The new studio of fledgling Melbourne practice — Branch Studio Architects — nestles in an apple orchard in Officer.
My business partner Nick [Nicholas Russo], and I have been close friends since architecture school. After finishing up an associate level position at an architecture office in Melbourne at the end of 2011, and previously working for John Wardle Architects for three and a half years, I needed to clear my head and start something of my own.
Nick had been working with his father in his sculpture studio at the apple orchard his family has owned for several generations. Nick had also just finished building his own house and co-incidentally we got in contact and decided we would start a practice together.
I live in Brunswick, about an hour away from the orchard at Officer, while Nick lives an hour away in the opposite direction at Kilcunda – a small coastal town about 115 kilometres from the CBD. So we came to agree that ‘the orchard’ would be a good halfway point along the map for us to meet and collaborate.
Given the sculpture studio was already on site in the orchard, with a wood and metal workshop, we thought it would be an interesting testing ground for our own building and experimentation. It’s proven to be true, as we often find ourselves out in the workshop making furniture and testing ideas.
Our brief to ourselves was for a small studio space and meeting area for two architects (myself and Nick) and a landscape architect (Karl Russo, Nick’s younger brother) who shares the space with us. The building was composed to maximise the views, so the architects face into the orchard, while Karl faces directly into a small landscaped courtyard.
We used a “thin” glazing system to create a minimal threshold between our desks and the orchard, and solid form to block our views of the car spaces and the back-of-shed areas. Inside are raw plywood floors, white walls and joinery of laser-cut plywood with burnt black expressed edges, carved continuously to create work-stations, benches and a cantilevered display bench for our models. A series of layered plywood boxes are ‘tucked’ into cavities between the wall studs as storage for books and folders. A single strip of fluorescent batten lights zig zags its way across the studio ceiling and down the wall, reminiscent of the way stems branch out from the trunk of the apple trees.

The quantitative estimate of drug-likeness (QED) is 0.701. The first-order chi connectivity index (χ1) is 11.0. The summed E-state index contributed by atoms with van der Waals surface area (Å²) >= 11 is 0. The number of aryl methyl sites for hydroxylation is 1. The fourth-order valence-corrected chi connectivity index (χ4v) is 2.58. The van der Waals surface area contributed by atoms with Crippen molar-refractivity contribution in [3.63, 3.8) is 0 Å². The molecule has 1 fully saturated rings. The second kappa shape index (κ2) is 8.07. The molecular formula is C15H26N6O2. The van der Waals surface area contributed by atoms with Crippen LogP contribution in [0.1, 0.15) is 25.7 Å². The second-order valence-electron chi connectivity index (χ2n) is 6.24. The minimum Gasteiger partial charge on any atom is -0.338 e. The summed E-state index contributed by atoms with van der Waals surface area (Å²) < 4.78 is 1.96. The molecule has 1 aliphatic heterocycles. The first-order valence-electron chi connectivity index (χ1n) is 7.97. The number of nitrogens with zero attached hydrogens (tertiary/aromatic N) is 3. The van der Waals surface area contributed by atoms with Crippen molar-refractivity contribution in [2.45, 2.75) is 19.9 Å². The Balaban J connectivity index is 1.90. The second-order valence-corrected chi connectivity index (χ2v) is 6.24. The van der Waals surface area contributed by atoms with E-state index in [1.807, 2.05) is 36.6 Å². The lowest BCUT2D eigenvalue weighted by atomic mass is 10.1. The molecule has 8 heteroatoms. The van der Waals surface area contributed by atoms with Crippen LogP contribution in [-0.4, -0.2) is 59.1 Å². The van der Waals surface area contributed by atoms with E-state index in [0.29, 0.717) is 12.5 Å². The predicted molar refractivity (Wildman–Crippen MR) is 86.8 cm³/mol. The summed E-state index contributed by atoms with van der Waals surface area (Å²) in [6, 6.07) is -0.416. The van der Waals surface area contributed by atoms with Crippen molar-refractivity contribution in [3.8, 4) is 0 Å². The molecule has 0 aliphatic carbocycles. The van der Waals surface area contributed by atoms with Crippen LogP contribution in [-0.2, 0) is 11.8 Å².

As a contrast to the “thin” glazing, recycled corrugated iron, collected from the surrounding paddocks, was used to compose the studio’s outer skin. The corrugated iron is an interesting story. Originally we proposed to clad the studio in a natural timber that would weather over time and go grey. Several days leading up to the cladding installation, we did a big tidy up around the site and came across a large heap of corrugated iron scatted around the paddocks. It was literally on the day the timber cladding arrived by truck that we changed our minds (wouldn’t be the first time an architect changed his mind at the last minute) and sent it back.
I’m quite interested with the idea of a “found object or artefact” – something that is discovered and collected during the design process. Whether this be directly from or around the site or the local context, that then is celebrated in a meaningful way to give it new life and a new narrative. We came to the realization that the corrugated iron would prove to be a far more contextual and dynamic option given its weathered rich textural patina of rust and colour formed over years of exposure to the elements.
We were quite happy about recycling a material found on site. In fact, as work progressed, our studio became a container of other layered memories built on that relationship between raw and refined materials and details. The white walls and plywood joinery, floors and ceilings are soft in comparison to the robust outer skin of iron, and I like to think of the interior as a more organic and ‘carved out’ space with a fluid connection to both the internal spaces and the orchard.
It’s a good fit on a few levels. Physically we wanted a working environment that was open, flexible and light-filled, and a space that felt embedded within the orchard. Conceptually, we wanted to be based on a series of explored ideas, and in that way, reflect our own ideas about practice, so it is meaningful beyond its purpose as an built object.
Sitting at our desks, we often find ourselves distracted and staring out into the orchard, watching the odd storm roll in, or a mob of kangaroos bound past. I feel pretty lucky to live in the city and commute (so to speak) to “the country” for work. It’s a strange reversal of the norm – but I like it, and I’m pretty charged with ideas from the drive by the time I hit “the office” in the morning.
Branch Studio Architects was part of the Ghost Town exhibition of emerging Melbourne architecture practices, at Platform Gallery in early 2013.